“I actually call him M.N.B. — my new boyfriend,” the 60-year-old told Fox News. “He’s a new type, the new boyfriend, and he’s Mr. Bigger because he’s nicer and kinder, I think, than Mr. Big. But Chris Noth, a long time ago, he was out with a friend of his. We met and I thought, ‘God, this guy’s really very interesting.’ But he had a girlfriend.”
“And then I went to a party — he was single and I was single, and this was a couple of years ago, and we started talking and we hit it off. And so we started dating,” the best-selling author continued. “I think we were maybe on our third date when Chris Noth called… He was like, ‘Bushnell, I can’t believe it, you’re going out with one of my best friends!’ So I can never get away from Mr. Big.”
The best-selling author, whose book would inspire the hit HBO series starring Sarah Jessica Parker, recently released “Is There Still Sex and the City?”. Her newest book follows a group of female friends as they navigate midlife dating and relationships in New York City. Like with her first book, Bushnell draws from her own personal experience.
But we couldn’t help but wonder: Can women today still relate to “Sex and the City”? Absolutely, said Bushnell. Like a pair of Manolos, Bushnell said her original tale will never go out of style.
“It’s certainly not too dated for women to enjoy and it’s still a huge hit,” she explained. “Really, girls in their late teens and women in their 20s come up to me and they watch it, they binge-watch it. I think that it’s almost really like a rite of passage. And the fact is that they still really relate to it because even though people maybe ghost you today, and there are all different terms, being broken up with is still being broken up with.”
“So the emotions are still the same and so it does still very much resonate, I find, with young women,” Bushnell continued. “And I found that [my new book] is also resonating with young women as well because they’re interested in seeing what life really is like. As opposed to, ‘Hey, what’s the fairy tale?’ Because young women today know that the fairy tale isn’t really that true.”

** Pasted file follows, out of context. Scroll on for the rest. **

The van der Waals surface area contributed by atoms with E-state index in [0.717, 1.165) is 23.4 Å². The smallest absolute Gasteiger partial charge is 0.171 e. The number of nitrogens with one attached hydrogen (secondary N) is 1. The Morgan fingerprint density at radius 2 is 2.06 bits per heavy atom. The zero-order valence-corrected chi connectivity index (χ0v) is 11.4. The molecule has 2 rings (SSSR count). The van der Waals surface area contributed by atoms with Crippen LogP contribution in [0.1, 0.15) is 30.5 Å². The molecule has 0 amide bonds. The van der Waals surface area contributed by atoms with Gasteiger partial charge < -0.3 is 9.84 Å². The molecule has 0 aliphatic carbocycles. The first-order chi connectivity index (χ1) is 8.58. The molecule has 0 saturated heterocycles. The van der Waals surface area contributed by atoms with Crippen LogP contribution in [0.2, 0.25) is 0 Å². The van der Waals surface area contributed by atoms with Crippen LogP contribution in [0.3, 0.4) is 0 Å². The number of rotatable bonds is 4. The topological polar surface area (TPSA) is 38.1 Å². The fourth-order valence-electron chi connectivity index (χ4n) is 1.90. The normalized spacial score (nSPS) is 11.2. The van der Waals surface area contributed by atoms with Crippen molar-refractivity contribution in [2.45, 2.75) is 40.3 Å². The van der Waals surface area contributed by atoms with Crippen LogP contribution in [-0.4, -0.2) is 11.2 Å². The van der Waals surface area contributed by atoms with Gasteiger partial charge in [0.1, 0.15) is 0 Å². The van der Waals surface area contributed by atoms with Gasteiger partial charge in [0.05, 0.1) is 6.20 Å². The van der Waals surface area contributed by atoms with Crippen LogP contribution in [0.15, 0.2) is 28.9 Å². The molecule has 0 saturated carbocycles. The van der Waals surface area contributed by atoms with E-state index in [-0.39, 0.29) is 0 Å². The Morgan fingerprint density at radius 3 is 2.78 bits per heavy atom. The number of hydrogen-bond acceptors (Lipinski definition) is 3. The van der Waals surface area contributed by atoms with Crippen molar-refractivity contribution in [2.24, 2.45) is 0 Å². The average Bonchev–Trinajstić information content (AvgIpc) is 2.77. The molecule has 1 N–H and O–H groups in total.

One of the subjects Bushnell tackles in her book is a subject that has made its way on social media and reality TV shows — getting work done in hopes of turning back time.
The New York Post previously reported Bushnell nearly shelled out thousands of dollars for the Mona Lisa, or “a vaginal laser-rejuvenation treatment that has become a cultish obsession among the city’s most privileged.”
But readers shouldn’t expect any less from Bushnell, who was just as frank with us as she was in her New York Observer column titled “Sex and the City,” which resulted in the series that aired from 1998 until 2004.
“I think there’s pressure on everybody to look younger,” said Bushnell. “And there certainly is pressure on 50-something, 60-something and 70-something women to look younger. Part of that is because we can… In the past, we just didn’t have these tools, and people do take advantage of them. What’s interesting is how many young women do Botox and plastic surgery.
“So the reality is if we have tools to make us look younger, there are many people who will take advantage of these methods and techniques. And that, in turn, feels like it puts pressure on everybody else… But the interesting thing about middle age is that there’s also freedom where there’s an acceptance… So there are both sides to that coin.”
But those expecting a new “Sex and The City” film shouldn’t hold their breath.
In November 2018, Parker told Fox News that while she knows the next chapter to the popular franchise, it may not be available any time soon.
“I know where it is,” said the 54-year-old at the time about where she saw “Sex and the City” and its heroine heading. “I read the script. It’s fantastic… It was great, it was beautiful. But I sadly can’t say. But I know where [Carrie] was headed and I know where all [the characters] were headed. It was wonderful.”